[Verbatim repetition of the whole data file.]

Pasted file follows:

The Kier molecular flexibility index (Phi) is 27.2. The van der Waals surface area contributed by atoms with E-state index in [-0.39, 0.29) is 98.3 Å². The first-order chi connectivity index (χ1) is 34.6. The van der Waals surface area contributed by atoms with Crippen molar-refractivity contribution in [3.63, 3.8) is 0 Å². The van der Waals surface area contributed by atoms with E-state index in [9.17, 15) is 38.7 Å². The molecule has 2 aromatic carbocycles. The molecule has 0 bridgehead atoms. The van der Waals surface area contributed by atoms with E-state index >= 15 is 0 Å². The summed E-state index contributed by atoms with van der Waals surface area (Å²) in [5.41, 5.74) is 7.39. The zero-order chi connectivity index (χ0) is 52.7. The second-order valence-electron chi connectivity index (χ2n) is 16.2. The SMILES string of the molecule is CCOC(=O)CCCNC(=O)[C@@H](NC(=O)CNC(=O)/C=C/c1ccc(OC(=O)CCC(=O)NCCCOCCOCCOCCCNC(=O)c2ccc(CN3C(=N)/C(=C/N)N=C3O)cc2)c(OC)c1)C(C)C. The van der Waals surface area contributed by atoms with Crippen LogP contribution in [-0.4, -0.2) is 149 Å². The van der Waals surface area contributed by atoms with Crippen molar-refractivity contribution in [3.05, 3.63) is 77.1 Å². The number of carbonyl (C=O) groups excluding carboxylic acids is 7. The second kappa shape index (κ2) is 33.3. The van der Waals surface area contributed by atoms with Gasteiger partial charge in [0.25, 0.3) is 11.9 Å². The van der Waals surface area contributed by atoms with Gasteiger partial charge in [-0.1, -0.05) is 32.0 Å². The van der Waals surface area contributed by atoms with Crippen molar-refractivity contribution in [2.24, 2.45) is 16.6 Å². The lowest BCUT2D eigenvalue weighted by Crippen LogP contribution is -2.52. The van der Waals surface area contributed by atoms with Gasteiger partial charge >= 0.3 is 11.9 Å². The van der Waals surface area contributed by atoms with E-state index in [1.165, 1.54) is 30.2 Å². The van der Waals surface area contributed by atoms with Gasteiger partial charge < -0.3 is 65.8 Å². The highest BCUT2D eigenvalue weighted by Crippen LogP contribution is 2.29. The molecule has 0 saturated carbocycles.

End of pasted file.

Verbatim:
The Kier molecular flexibility index (Phi) is 27.2. The van der Waals surface area contributed by atoms with E-state index in [-0.39, 0.29) is 98.3 Å². The first-order chi connectivity index (χ1) is 34.6. The van der Waals surface area contributed by atoms with Crippen molar-refractivity contribution in [3.63, 3.8) is 0 Å². The van der Waals surface area contributed by atoms with E-state index in [9.17, 15) is 38.7 Å². The molecule has 2 aromatic carbocycles. The molecule has 0 bridgehead atoms. The van der Waals surface area contributed by atoms with E-state index >= 15 is 0 Å². The summed E-state index contributed by atoms with van der Waals surface area (Å²) in [5.41, 5.74) is 7.39. The zero-order chi connectivity index (χ0) is 52.7. The second-order valence-electron chi connectivity index (χ2n) is 16.2. The SMILES string of the molecule is CCOC(=O)CCCNC(=O)[C@@H](NC(=O)CNC(=O)/C=C/c1ccc(OC(=O)CCC(=O)NCCCOCCOCCOCCCNC(=O)c2ccc(CN3C(=N)/C(=C/N)N=C3O)cc2)c(OC)c1)C(C)C. The van der Waals surface area contributed by atoms with Crippen LogP contribution in [-0.4, -0.2) is 149 Å². The van der Waals surface area contributed by atoms with Crippen molar-refractivity contribution in [3.05, 3.63) is 77.1 Å². The number of carbonyl (C=O) groups excluding carboxylic acids is 7. The second kappa shape index (κ2) is 33.3. The van der Waals surface area contributed by atoms with Gasteiger partial charge in [0.25, 0.3) is 11.9 Å². The van der Waals surface area contributed by atoms with Gasteiger partial charge in [-0.1, -0.05) is 32.0 Å². The van der Waals surface area contributed by atoms with Crippen molar-refractivity contribution in [2.24, 2.45) is 16.6 Å². The lowest BCUT2D eigenvalue weighted by Crippen LogP contribution is -2.52. The van der Waals surface area contributed by atoms with Gasteiger partial charge >= 0.3 is 11.9 Å². The van der Waals surface area contributed by atoms with E-state index in [1.165, 1.54) is 30.2 Å². The van der Waals surface area contributed by atoms with Gasteiger partial charge < -0.3 is 65.8 Å². The highest BCUT2D eigenvalue weighted by Crippen LogP contribution is 2.29. The molecule has 0 saturated carbocycles.